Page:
Jason Wagoner returned to drag racing in style with a 1,200 horsepower Shelby
Some people grow up around cool cars and it sticks with them for life. Others come out when life gets involved. For Jason Wagoner, maturing simply meant choosing a different style of performance machine. With over three decades of drag racing experience, he decided that pursuing racing required the driving ability offered by a more modern Mustang.
It gives you an adrenaline rush and feels incredible when it launches, racing the front wheels briefly… – Jason Wagoner
“I started racing my 1989 Mustang LX on the drag strip. It only had bolt-on parts and was running in the mid 12’s. In 1996 I went to the Spring Break Shootout with a nitrous kit and it was running at low 11,” says Wagoner. “In the year 2000, we were running Renegade with a Lentech AOD and a Vortech bring the car into the 9.90s. It was a lot to accomplish at the time. Right now, technology has shown that our old efforts aren’t as fast as the new Mustangs.
After growing up in a racing family that spent a lot of time on the drag strip, it was natural for Wagoner to learn to love motor racing, especially the straight-line variety. Likewise, a fateful new addition to the family driveway cemented appreciation for the original pony car.
“My parents bought a new Mustang in 1965. That car was a three-speed 289 with a Pony interior. It came with a voyageur canoe, which I still have to this day. I fell in love with that car,” recalls Wagoner. “Later in my life, I wanted to open a Mustang store. So I invested in a store because there wasn’t one locally in southern Indiana. We needed a parts store, knowledge and a good workforce. I learned a lot when I owned the shop, helped my friends make their Mustangs faster, and made several new friends on the racetrack.
Of course, even for the most dedicated speed freaks, the demands of everyday life can alter their motoring journey. Eventually, Wagoner tossed aside his trusty Fox Body Mustang, which had become an unruly, turbocharged racer. He moved on to business interests and another form of motorsport, but eventually the siren song of the 1320s brought him back to drag racing.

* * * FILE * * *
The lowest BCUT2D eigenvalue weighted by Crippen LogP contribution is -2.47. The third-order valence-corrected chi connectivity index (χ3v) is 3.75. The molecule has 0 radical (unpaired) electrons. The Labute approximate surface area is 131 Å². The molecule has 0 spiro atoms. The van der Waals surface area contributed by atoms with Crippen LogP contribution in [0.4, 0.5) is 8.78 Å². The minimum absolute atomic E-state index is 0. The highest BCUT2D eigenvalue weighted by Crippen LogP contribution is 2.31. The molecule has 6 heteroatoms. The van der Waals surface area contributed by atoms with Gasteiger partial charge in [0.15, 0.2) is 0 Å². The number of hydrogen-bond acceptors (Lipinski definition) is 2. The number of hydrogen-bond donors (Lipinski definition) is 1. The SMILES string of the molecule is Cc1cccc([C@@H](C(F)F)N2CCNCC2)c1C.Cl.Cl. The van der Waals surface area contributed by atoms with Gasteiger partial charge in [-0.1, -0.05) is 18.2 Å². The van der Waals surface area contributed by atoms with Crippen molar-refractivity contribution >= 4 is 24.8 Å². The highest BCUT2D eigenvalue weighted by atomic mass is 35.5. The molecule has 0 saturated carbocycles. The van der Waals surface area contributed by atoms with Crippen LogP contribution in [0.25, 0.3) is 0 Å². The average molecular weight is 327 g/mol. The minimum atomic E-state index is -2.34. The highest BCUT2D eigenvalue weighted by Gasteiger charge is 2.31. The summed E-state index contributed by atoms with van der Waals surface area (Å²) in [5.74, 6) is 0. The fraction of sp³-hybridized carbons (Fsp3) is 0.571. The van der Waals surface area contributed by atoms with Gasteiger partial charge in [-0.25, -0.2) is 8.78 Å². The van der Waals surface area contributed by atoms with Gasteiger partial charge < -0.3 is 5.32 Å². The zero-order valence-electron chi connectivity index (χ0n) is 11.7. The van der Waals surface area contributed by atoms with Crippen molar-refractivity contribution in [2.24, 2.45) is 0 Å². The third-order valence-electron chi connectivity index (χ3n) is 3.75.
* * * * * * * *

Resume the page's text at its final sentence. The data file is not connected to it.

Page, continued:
Wagoner returns to racing
“As the competition in Renegade got extremely competitive, I didn’t have time to keep up. I also didn’t want to dump my really cool 1993 Cobra to get to that level of competition in Renegade. I was focusing on my home improvement company. Also, I got into diesel truck pulls for a few years,” Wagoner says. “Diesel truck pulling became more than I wanted to invest in terms of money and time. missed the drag strip and went back to racing. I decided to return to my passion, True Street, with the idea that it would be a less stressful and fun class. I look forward to the season 2022 race car and make history with my GT500.
We get a lot of stares coming through our little town with the parachute on our backs! -Jason Wagoner
As you see here, this GT500 is a 2013 example of the S197 Shelby sputtered by going for Deep Impact Blue. It offers a succinct but effective set of upgrades highlighted by a VMP Performance Gen 2 TVS supercharger, which helps raise engine output to 1,200 horsepower and 1,000 lb-ft of torque. That combo pushed the 4,090-pound S197 to a best elapsed time of 8.55 at 162 mph, but Wagoner hopes to drop that time into the 8.20-second range.
“The 2013 GT500 is a good fit for this class because it’s still a street car with a full interior, air conditioning and a stock dash with the stereo still working,” Wagoner said. “You can ride it anywhere with lots of comfort, lots of power and complete the 30 mile cruise every time.”
This cruise is just one aspect of the grueling NMRA True Street class, which tests the durability, streetability and performance of street/strip machines. After surviving the cruise, these vehicles are given a brief respite before enduring three consecutive quarter-mile runs without opening the hood. This environment is well suited to the velvet hammer that is the Trinity-powered Shelby.
True Street is an enticing challenge for many and a stepping stone to one-on-one lessons for others. Wagoner climbed up and down that ladder but decided to go back to his roots with the pumped-up Shelby. With a BES-built 5.8-liter engine bolstered by the aforementioned VMP supercharger, Wagoner’s GT500 features a select group of suspension mods from AFCO, Santuff, Weird engineeringand UPR productsthat help it plant its 1,000 lb-ft of torque.
“It gives you an adrenaline rush and an incredible feeling when launching, picking up the front wheels briefly,” Wagoner says of the modified GT500. “It cruises straight down the track and is exceptionally smooth throughout the quarter mile.”
In addition to True Street competition, Wagoner plans to put its Shelby through its paces in a new limited index class designed to appeal to fast street cars, but doesn’t require the torture test of cruising and racing. multiple.
“This year, with the GT500, we are looking at the new SunCoast Performance 8.60 Street Race class. We’re going to try it in Bradenton, because that’s going to be the opening race,” Wagoner said. “We will see how it goes as well as True Street. Long-term plans with the car are to continue driving and enjoying it even in retirement.
Whatever class it races in, make no mistake, this GT500 retains street cred. Having sold the acquisition to his wife as it was a “retirement car” that wouldn’t give up its drivability, the couple still enjoy driving that 8-second ride.
“We love driving the GT500 on the street. It turns many heads and gets many thumbs up!” Waggoner said. “We ride it to car shows, dinner parties and family gatherings. the back !